Kenya may have been grappling with low-coffee production over years but her beans still stand out as the best in the world market, according to the International Coffee Organisation (ICO).
During the just-concluded 16th African Fine Coffee Conference and Exhibition in Uganda, regional and local coffee stakeholders hailed Kenya’s coffee superiority despite the continued decline in production.
ICO executive director Jose Sette said despite declining production over the years Kenya has maintained quality of her beans making it the most sought-after beans by roasters to blend other world coffees.
“Despite producing less volume, Kenya coffee is highly sought-after and equally fetches the highest prices in the world market. I urge Kenya coffee stakeholders to work together with a view to increasing output for the benefit of the small-scale farmers,” said Sette.
The average price of a 50-kilo bag rose to a high of Sh28, 484 in last Tuesday’s auction with grade AA fetching a high of $500 (Sh51,000). This translates to almost $6 (Sh612) per kilogramme compared to global prices currently at less than $3 (Sh306) per kg as indicated by the ICO.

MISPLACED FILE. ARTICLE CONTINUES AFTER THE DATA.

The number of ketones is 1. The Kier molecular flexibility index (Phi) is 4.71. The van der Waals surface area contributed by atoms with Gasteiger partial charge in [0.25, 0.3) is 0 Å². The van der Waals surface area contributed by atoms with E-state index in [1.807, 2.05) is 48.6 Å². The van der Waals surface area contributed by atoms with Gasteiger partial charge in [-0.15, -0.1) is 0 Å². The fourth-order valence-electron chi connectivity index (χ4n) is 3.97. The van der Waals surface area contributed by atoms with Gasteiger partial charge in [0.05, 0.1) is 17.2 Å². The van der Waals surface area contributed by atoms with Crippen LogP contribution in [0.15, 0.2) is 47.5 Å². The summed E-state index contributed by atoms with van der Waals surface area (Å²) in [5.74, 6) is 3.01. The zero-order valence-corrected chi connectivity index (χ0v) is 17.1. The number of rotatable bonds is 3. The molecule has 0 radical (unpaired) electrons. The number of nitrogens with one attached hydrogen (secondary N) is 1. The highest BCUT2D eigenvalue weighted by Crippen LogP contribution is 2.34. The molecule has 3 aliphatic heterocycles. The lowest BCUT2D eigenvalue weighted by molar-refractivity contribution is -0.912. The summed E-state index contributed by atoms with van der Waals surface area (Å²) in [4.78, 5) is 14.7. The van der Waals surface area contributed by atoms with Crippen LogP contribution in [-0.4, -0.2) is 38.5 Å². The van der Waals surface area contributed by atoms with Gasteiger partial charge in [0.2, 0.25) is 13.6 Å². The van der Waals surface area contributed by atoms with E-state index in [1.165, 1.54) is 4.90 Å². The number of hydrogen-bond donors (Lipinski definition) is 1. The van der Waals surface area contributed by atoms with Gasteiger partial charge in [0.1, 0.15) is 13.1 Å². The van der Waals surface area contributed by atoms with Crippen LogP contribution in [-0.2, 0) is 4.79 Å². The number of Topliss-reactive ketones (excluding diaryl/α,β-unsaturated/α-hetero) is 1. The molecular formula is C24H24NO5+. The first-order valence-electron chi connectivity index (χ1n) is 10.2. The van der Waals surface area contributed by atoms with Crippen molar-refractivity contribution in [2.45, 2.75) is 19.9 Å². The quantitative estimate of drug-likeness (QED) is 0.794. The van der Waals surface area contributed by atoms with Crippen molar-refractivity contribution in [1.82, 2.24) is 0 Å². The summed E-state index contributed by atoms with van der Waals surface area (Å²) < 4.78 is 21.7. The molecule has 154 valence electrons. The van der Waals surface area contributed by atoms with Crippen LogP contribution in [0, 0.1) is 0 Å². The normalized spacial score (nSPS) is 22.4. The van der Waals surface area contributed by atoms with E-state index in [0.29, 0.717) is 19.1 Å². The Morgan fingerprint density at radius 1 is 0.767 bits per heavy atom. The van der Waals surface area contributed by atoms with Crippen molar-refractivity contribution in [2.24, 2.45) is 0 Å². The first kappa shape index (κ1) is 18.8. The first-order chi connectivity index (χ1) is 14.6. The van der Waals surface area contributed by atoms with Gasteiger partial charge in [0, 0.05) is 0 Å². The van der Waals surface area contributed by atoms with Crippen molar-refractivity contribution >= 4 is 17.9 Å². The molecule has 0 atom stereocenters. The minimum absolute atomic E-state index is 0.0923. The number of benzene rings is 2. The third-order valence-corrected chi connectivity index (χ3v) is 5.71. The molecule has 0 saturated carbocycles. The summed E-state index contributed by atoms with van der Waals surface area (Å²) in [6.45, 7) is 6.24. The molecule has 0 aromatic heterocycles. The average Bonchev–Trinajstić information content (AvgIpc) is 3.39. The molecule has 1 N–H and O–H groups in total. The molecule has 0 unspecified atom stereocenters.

The value of the Kenyan coffee has been consistently on the rise since last December with Nairobi Coffee Exchange predicting the series of good prices should continue up to next month. “We are getting good coffee from farmers and this has led to high demand of our coffee at the auction, a move that has helped to increase the value,” said NCE chief executive officer Daniel Mbithi.
In January, Grade AA realised the highest price of $655 (Sh66, 810) for 50kg bag. According to Kenya Coffee Sub-sector Implementation Committee appointed by President Uhuru Kenyatta last year to implement new reforms in the industry says coffee production declined from 130,000 tonnes in 1987/88 coffee year to around 40,500 tonnes. This represent 66 per cent decline for the last 30 years.
An important pattern is the liberalisation of the coffee sectors following the dismantling of the export quota systems under the International Coffee Agreement in 1989.
Regulatory frameworks and national coffee institutions, such as coffee boards which were buying coffee from farmers at institutional prices to market the coffee in Europe and other centres of consumption at the time, were dissolved,” said Sette.
Kenya coffee is classified in the category of Colombian milds or fine arabica coffee that fetches the highest prices in the world market. Other countries that produce this type of coffee include Colombia and Tanzania. Uganda has in recent years started producing arabica but of low quality compared to Kenya.
According to data from ICO, Kenya is number four in Africa in terms of production after Ethiopia, Uganda and Cote d’Ivoire. Though, Uganda’s more than 80 per cent of its production is robusta.